Tonight I was at Carnegie Hall to hear Yuri Bashmet and Evgeny Kissin perform Dmitri Shostakovich's Sonata for Viola and Piano, Op. 147. This was truly an important musical event of the first order. Bashmet is undoubtedly the greatest violist of his generation, and Kissin is among the greatest pianists of his generation. They both grew up in the Russian musical education system in which Shostakovich was the looming great creative figure, and are fully imbued with his musical style. Put this together with the piece itself — the final ruminations of a great musical genius contemplating his imminent death — and you have the makings of an extraordinary event. The concentration in the hall was intense. By the end, the silence was palpable, and everyone was clearly moved. It felt like a privilege to be there.
Unfortunately, I could not say the same for the first half of the program – Franz Schubert's Sonata in A Minor, D. 821 (The Arpeggione Sonata), and Johannes Brahms's Sonata in Eb Major, Op. 120, No. 2. Neither of these pieces was created with the viola in mind. Schubert wrote his sonata for a strange, now obsolete string instrument called the arpeggione, a sort of a cello but not quite. Violists and Cellists have appropriated the piece, but it sits comfortably for neither, and it is not generally accounted among Schubert's front-rank inspirations. The Brahms Sonata was one of a pair written under the inspiration of a great clarinet virtuoso. Realizing the limited marketing prospects for a clarinet sonata requiring that degree of artistry, Brahms made arrangements of the two works for viola. Because violists have such a slim solo repertory of 19th century romantic music, the pieces are now played as much or more by violists as by clarinetists. And, for me, they work much better as clarinet sonatas.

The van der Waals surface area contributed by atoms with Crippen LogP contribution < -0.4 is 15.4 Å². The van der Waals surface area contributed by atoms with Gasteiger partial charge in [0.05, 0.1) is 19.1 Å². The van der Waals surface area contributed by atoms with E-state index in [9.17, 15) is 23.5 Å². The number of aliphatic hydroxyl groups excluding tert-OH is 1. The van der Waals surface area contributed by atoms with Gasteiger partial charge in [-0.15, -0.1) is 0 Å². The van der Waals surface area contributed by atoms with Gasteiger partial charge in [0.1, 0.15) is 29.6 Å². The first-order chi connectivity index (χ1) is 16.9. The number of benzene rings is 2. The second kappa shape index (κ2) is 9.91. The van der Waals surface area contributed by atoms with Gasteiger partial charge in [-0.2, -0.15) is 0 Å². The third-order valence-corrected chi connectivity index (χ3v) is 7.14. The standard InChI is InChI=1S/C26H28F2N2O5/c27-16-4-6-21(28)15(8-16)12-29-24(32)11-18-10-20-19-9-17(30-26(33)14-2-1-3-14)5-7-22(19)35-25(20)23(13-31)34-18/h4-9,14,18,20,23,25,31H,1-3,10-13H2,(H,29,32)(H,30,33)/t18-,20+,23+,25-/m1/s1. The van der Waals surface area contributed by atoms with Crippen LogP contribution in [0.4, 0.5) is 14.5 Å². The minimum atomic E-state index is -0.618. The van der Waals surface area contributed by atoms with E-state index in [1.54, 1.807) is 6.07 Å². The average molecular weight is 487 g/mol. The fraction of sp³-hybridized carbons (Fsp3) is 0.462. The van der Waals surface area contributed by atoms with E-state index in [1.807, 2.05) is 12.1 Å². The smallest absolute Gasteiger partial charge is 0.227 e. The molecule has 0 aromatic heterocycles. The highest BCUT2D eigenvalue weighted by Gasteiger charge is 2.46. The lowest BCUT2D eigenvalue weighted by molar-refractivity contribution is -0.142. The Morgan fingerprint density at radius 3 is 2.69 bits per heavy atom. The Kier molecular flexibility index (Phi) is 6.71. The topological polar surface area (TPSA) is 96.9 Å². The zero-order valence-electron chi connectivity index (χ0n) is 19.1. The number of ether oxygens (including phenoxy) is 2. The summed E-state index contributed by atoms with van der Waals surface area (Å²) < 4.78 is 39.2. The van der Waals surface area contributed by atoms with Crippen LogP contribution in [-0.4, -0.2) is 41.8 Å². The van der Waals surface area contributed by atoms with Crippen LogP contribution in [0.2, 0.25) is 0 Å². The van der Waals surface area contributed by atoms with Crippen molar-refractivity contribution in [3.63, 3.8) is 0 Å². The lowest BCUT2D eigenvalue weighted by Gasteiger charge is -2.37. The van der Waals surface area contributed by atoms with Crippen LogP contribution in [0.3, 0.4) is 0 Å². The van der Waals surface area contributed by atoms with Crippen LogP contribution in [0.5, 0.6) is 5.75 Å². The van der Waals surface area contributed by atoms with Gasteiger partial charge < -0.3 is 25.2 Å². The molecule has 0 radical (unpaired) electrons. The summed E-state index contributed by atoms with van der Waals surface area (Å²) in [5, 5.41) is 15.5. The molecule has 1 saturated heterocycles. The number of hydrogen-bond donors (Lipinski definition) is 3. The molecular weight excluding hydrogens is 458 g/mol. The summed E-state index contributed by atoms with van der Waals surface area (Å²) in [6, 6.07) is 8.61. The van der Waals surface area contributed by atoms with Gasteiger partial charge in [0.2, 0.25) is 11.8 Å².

Bashmet and Kissin are, as noted above, artists of the first rank, and they turned in fine performances of both pieces. But I thought this was such a lost opportunity to promote the fine 20th century repertory of music conceived for this pairing. The emergence of great violists in the 20th century – Tertis, Primrose, and of course Bashmet – means that lots of pieces, either commissioned or spontaneously created, have emerged for viola and piano. Why take the occasion of a Carnegie Hall recital when one can anticipated a packed house to spend half the program on over-played arrangements, when original music for these instruments could have been given the same star treatment as the Shostakovich?
Enough of my whining. It was a real event to be treasured. Thanks to the musicians and thanks to Carnegie Hall for presenting it.